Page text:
August 16, 2019 4

el Seed and Aya Tarek discuss calli-graffiti – السيد وآية طارق عن الجرافيتي

el Seed and Aya Tarek discuss calli-graffiti – السيد وآية طارق عن الجرافيتي

Aya, oh Aya…
Aya, oh Aya… Who do you think this song is for?
It’s for you. I was a business consultant
in the past. I used to draw and paint
over the weekend. I managed to develop my
work step by step and through social media I was able to do
what people used to pay to do before I’ve been working on this painting for over
a week and it’s not coming through. – This one?
– Yes. – You painted it on a canvas.
– I don’t like it. Hold this for a second. You see that. We do this.
That’s what people never see from me. I work mostly on the street in Tunisia and France hopefully in Egypt soon, also in the US
and many other countries I always use Arabic calligraphy
and I write a message. It’s never just about design.
There’s always a message and it must be relevant to the local community where I’m making my work. For instance, I went to Tunisia in
the summer to work on a project We travelled through the country, and
talked to people about their problems Based on these conversations, we
spent a couple of days there and created murals about the
topics they suggested Do you do the same thing
when you travel abroad? Yes, and I never translate the message
to English or French I only write in Arabic although some people
complain that they can’t understand it But, most of us couldn’t understand what
Michael Jackson was singing in the eighties We could still enjoy the music even when
we didn’t understand the lyrics It’s the same with calligraphy, you can
enjoy it on the visual and spiritual levels I feel that the media refuses to
accept that graffiti work from the Middle East and Arab
countries is different from the work made by street
artists in the West. Do you feel that media outlets
sometimes misrepresent your work? I’m a Tunisian artist, who makes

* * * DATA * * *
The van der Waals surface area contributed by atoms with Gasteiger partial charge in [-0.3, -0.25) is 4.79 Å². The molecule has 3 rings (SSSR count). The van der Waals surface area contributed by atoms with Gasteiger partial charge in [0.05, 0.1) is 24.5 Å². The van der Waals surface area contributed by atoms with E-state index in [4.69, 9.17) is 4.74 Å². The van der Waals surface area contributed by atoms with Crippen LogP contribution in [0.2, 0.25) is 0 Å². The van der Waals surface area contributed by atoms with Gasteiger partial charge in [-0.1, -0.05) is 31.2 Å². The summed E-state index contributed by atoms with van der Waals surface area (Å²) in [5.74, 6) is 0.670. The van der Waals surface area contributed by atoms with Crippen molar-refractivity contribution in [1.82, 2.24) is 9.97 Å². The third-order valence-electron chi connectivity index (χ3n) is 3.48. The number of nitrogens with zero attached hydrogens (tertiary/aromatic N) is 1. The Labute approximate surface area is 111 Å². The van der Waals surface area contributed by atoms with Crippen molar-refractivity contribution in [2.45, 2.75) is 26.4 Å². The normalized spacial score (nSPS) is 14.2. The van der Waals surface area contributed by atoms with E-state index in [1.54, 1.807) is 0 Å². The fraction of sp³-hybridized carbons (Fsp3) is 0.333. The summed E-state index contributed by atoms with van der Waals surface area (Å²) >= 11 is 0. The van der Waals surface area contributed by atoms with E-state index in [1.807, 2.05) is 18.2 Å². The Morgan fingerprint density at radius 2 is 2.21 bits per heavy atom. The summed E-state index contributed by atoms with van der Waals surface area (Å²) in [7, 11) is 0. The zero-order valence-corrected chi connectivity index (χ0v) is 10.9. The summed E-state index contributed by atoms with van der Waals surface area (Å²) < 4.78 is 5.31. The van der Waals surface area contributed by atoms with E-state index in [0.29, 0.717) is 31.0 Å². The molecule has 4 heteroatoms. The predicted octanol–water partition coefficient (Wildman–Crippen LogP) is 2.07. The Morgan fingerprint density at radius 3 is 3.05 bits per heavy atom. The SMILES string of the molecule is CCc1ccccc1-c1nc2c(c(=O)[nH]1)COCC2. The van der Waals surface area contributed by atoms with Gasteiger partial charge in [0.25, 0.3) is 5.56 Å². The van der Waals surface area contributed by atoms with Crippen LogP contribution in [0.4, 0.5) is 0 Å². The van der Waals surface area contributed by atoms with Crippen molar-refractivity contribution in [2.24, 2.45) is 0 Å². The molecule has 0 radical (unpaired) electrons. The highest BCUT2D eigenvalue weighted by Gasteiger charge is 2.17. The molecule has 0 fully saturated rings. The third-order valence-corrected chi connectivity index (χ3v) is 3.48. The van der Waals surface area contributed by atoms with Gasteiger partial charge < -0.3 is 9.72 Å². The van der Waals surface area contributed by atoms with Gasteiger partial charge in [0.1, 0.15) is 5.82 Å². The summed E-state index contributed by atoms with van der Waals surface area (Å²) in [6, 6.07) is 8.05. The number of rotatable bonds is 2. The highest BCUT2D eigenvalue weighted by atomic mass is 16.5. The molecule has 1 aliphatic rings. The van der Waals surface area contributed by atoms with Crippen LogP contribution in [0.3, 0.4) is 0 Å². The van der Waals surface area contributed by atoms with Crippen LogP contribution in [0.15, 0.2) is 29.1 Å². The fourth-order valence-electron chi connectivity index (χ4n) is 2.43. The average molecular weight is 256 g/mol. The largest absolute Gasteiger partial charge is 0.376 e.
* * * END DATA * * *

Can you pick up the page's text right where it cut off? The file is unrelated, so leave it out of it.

graffiti and street art works in Arabic So Western media tends to present
a romanticized image of me as a revolutionary
graffiti artist A revolution happened in Tunisia, which is
great because we’re rebuilding [our country] We are in a state of revolution as long
as we’re building a new Tunisia But one’s work doesn’t always have to
be about the revolution You might want your graffiti to reflect
a particular problem in your neighborhood – Come watch this
– We’ll become enemies… No, never When we worked together in
Frankfurt, you mentioned that – your calligraphy style is unique
– Yes, it is Would you tell us a bit about how you
developed that style? Until 2000, I spoke the Tunisian dialect,
but couldn’t read or write in Arabic So I started studying Arabic in the evening
while in Paris and I learnt calligraphy A professor told me that I was the
only one who wanted to study So he could not start a
class just for me. I started practising on my own, copying
the styles and adding colors The more I did it, I started thinking why
not make the letter ‘B’ longer and curved and why not add colors
or something like that? I didn’t know the rules of
Arabic calligraphy at first I learnt about them at a later stage, and
some people told me I had to follow them I said no. I don’t want
to learn that I’d rather do what I do So if I feel that I should paint the
letter ‘B’ two meters long I wouldn’t feel pressured to
follow the standard rules I like to follow my intuition while working
on a mural. I might even do it freestyle That’s it. And then step by step, you
develop your own style and people begin to follow your work.
That’s it Many young people in the region think that
graffiti is just about tagging and throw-ups the American old-school
type of graffiti but I’ve noticed that they’ve become
excited about styles like yours which mix graffiti with calligraphy
and have a strong sense of identity rather than just copying
traditional graffiti styles Do you sense this
as well? I think that this idea has
changed over the years Many people here wanted to create works
similar to what’s made in New York or Europe But one needs to be proud of
his culture, history and roots One can take parts of his culture and history
and work with them in their graffiti pieces and we need to build on that,
build on what we have We don’t need to check on YouTube what
artists in the Bronx did three years ago. because they’ve already done it Create something new This is the message.
That’s it Oh, Aya Tarek

4 Replies to “el Seed and Aya Tarek discuss calli-graffiti – السيد وآية طارق عن الجرافيتي”

  • Louie dela cruz says:

    Im a big fan of elSeed. much respect to the guy. im not arab and i dont understand Arabic writing, but the way he said it, you dont have to understand to appreciate, i somehow felt that way the first time a saw his calligrafitti. there is more to it than just a stroke and as a form of art. it reaches out in a very spiritual and very involving way.

  • Adam Semat says:

    مرجلة هاد الزبلة

  • غسان الشجيري says:

    عمل جميل جداً

  • Zainab OMAR-alomar says:

    والله أنك رائعة جدا زمثقفة وهوايتك صعبة جدا نفسي اتعلمه وطز بالمتخلفين اللي عم بيقولوا هاد ولد ولا بنت

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